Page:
If someone malicious gets into your 400 system, you're in a pickle, especially if you don't know who it is -- or even that the person has penetrated your operation. One way to attempt to find out this vital information is through an Intrusion Detection System. But while many security professionals will tout IDS as the silver bullet of intrusions, don't believe it.
There is no single product, technique or mechanism that can serve as the end-all-be-all security solution. There are so many aspects to consider when implementing security, from logical/technical controls to administrative and physical, that it is impossible for a single entity to meet the demands. That's why most seasoned security professionals say that the only silver bullet in security is not having a security policy and the beast it kills is your organization.
OK, back to the topic at hand: IDS. Intrusion Detection Systems have been hyped as the way to automatically and intelligently monitor your network for intrusion attempts and malicious attacks. Unfortunately, the technology behind IDS just isn't up to snuff to backup such a claim. And I've found proof to back that up.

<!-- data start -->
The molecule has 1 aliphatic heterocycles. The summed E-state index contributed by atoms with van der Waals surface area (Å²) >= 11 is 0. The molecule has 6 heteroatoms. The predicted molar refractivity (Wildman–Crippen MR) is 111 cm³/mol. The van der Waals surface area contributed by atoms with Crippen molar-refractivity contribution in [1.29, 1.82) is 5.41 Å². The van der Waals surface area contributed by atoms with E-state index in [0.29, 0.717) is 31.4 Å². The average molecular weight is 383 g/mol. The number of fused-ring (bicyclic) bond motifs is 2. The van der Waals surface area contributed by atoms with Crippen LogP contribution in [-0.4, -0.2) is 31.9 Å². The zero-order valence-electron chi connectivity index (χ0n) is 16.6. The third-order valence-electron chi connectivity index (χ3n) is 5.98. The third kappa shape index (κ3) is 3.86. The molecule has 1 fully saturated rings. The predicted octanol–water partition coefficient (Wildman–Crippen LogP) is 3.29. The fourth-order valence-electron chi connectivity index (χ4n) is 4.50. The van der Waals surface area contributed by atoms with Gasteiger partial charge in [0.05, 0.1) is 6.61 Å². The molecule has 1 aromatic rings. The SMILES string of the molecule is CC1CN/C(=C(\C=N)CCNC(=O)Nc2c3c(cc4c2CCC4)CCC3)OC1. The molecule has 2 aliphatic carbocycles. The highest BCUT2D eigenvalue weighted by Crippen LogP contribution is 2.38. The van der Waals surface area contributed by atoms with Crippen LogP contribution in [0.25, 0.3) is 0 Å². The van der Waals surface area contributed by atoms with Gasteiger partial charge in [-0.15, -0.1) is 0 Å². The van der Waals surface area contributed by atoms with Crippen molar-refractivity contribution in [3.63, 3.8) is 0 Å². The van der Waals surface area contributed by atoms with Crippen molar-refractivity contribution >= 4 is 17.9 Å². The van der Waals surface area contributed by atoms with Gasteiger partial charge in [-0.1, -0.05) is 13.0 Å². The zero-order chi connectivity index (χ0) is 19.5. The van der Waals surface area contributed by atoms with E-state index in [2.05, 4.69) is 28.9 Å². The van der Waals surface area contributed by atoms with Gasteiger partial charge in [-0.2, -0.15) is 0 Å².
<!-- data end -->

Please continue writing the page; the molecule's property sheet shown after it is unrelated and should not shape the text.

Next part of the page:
An article in NetworkWorldFusion from June 2002 presents the findings of three independent security consultants who tested eight "top of the line" IDS products against the traffic at an ISP. Their findings are that every single IDS product performed dismally. Many of the products crashed on themselves by producing an over-abundance of false alarms. Most of the products completely failed to recognize real attacks when they occurred. And all of the products were so complex to configure that human error and understanding became a serious issue.
The article is quite lengthy, and it goes into good detail about the configuration of the test environment and the lengths the authors went to in order to grant the IDS products as fair a chance as possible. They concluded that while IDS isn't exactly plug-in-play, it does show promise. IDS may be useful in some organizations, but extensive time is needed to train and configure the product for your specific IT environment. Even after three months of intensive tuning, all of the products in the test continued to produce an unwieldy level of false alarms.
The "Crying wolf: False alarms hide attacks" article can be found at: http://www.nwfusion.com/techinsider/2002/0624security1.html.
James Michael Stewart is a writer and researcher at Lanwrights.com.
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This was first published in August 2002